iPhone Game Showcase

I wouldn’t be the first to say that I do a lot of my best thinking on the toilet, and it was in this situation that I found myself convinced of how good the iPhone’s distribution model is. In the time that I was in there, I was able to find a new game, download it, and play a couple of rounds. It’s proper, ubiquitous digital distribution and, I think, a glimpse at how all handheld gaming will be done over the next couple of generations.

But as with anything like this, there’s some real crap on iTunes. For this reason, here are a handful of iPhone games that I think do a particularly good job of playing to the format’s strengths, without trying to shoehorn in traditional, button-reliant gameplay.

  • Airport Mania: First Flight (£0.59; Lite version available) – This is a representative of the popular ‘time management’ genre, this time casting you as an air traffic controller. Handle queuing up the aircraft for runways, terminals, repairs and refuelling, making sure not to keep them waiting too long, lest they give up and leave for another airport. It’s fast, makes intuitive use of the touch screen, and it’s only 59p. Quite a reasonable amount of content, too.
  • Flight Control (£0.59) – Another air traffic controller game? Don’t be fooled. They’re not really that similar. Flight Control is more of an old-school arcade game where you try to land as many aircraft as possible by managing their flight paths so that they don’t collide, drawing them with your finger. It gets more complicated as the screen fills with jets of different speeds, and has a nifty leaderboard system that actually uses the phone’s GPS to put you in a local leaderboard. I thought that my high score of 48 was fairly respectable, but someone within a mile of me has somehow managed 194. I’ve got work to do. Oh, and it’s 59p again and has a pretty nice age of flight theme.
  • MotionX Poker (£1.79; Lite version available) – One of the earliest hit iPhone games and now actually has two versions: MotionX Poker and MotionX Poker Quest – they have pretty much identical gameplay, so it’s all down to whether or not you prefer the Chinese or ancient Egypt theming. Use the accelerometer to shake up your dice and aim to create dice poker hands against the computer. It’s got a pile of unlockable dice and achievements, and it’s maddeningly addictive – I’ve clocked up 12 hours across both versions.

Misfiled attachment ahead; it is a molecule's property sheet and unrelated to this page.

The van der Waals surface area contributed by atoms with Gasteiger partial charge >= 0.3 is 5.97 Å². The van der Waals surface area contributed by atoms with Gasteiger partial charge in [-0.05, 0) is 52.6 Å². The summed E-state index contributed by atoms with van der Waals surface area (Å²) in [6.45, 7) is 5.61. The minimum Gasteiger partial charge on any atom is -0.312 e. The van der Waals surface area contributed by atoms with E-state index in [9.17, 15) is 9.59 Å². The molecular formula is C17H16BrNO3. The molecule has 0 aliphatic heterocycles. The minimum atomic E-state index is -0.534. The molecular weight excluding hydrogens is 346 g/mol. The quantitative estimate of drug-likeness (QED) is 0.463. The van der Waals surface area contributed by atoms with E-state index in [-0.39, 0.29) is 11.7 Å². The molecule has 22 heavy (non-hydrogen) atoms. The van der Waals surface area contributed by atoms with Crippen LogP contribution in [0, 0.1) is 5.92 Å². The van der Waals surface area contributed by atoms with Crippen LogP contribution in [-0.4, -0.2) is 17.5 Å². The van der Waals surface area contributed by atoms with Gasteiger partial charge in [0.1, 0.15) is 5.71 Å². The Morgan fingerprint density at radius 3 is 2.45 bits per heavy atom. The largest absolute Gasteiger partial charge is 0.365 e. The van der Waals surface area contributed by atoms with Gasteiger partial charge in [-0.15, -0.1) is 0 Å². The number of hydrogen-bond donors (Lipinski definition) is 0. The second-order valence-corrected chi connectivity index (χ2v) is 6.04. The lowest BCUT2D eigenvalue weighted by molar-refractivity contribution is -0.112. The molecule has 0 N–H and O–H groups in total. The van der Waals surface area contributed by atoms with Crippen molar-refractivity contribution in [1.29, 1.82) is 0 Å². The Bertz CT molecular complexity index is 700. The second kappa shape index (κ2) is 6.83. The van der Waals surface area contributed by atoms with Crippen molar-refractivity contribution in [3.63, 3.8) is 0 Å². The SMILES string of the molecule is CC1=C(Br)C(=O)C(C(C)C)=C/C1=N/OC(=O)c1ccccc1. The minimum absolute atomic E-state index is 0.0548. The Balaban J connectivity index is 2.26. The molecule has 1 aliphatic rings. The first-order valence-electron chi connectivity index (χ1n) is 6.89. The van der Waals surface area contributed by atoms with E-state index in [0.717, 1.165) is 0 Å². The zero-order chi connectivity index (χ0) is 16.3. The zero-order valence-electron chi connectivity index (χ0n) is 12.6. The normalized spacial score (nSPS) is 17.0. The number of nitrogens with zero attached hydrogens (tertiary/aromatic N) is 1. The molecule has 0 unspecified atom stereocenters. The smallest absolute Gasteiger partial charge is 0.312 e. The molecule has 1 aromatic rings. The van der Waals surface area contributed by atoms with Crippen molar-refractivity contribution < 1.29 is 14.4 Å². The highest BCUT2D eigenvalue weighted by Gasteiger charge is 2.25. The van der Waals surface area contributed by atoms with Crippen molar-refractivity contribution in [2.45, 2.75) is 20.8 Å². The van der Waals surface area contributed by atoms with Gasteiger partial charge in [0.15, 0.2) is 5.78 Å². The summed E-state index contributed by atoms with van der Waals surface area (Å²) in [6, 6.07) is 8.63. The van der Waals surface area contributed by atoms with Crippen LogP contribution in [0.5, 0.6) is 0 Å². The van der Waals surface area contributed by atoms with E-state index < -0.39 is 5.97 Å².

• Rolando 2 (£5.99) – It’s a couple of quid more than its still-excellent predecessor, but I think it’s worth it. The original was more than slightly ‘inspired by’ Sony’s LocoRoco, adding in the tilt controls that that game was really crying out for, but this one outdoes it with 3D environments, a much better difficulty curve, more innovative uses of the iPhone controls, and a lot of game for your money. The original is still getting free updates with bonus levels, so expect to get plenty for your money here.
  • Star Defense (£3.49) – My favourite of the popular tower defence genre, with cutting-edge graphics and connectivity, including day one use of push notifications and ngmoco’s new Xbox Live-esque Plus+ network for challenges. It really does look gorgeous, and it’s a great example of the genre, whether you’re a beginner like I was or an experienced tower defender. Did I mention that it’s really, really pretty?
  • UniWar (£1.79) – It’s described as a cross between StarCraft and Advance Wars, and that pretty much sums it up. It plays very similarly to Nintendo’s turn-based strategy series, with three factions/races that bear more than a resemblance in looks and style to Blizzard’s series. What impressed me the most, however, was the suite of multiplayer options, from the obvious system-sharing style that suits the portable format to the 21st Century equivalent of correspondence chess, where you are notified of a remote opponent’s turn via email, with a link that’ll take you straight back into the game. It’s more expensive than what I paid when it came out, but I still think it’s worth it.
  • WordFu (£0.59) – The third and final ngmoco game on the list, which combines MotionX Poker and Boggle to decent effect. Set out your dice in a world with a slightly incongruous kung-fu theme, and make as many words as you can in 45 seconds. Ideal fare for bite-size gaming on the bus or when you find yourself at a loose end for a few minutes, which is what the iPhone is great for.
  • WordJong (£1.79; Lite version available) – Another word game, but this one is slightly more involved. Create words to clear a board and get a high score, but it gets tricky when you have to completely clear it without any leftovers. There’s a new puzzle every day – not to mention a massive backlog of them by now – so comparing scores is easy if you have friends with the game. But what is it with word games and martial arts themes on the iPhone?
  • Zen Bound (£2.99; Lite version available) – This is probably the most arty game here, but it’s a great demonstration of both the iPhone’s graphics and up there with Star Defense as an example of how multitouch controls work. Wrap a tethered rope around a wooden carving to paint it, getting higher scores for using less rope or covering more of the shape. No time limits or anything like that means it’s a great game to chill out with, boasting a brilliantly mellow soundtrack – free to download when you buy the game, incidentally – that, as one of the opening splash screens suggests, is best experienced with headphones.

All prices are correct at the time of posting. Feel free to let me know any of your recommendations that I might not have spotted and I’ll do a follow-up at some point, because, judging by the variety on offer after only a year, what we have in 12 months could be very exciting.

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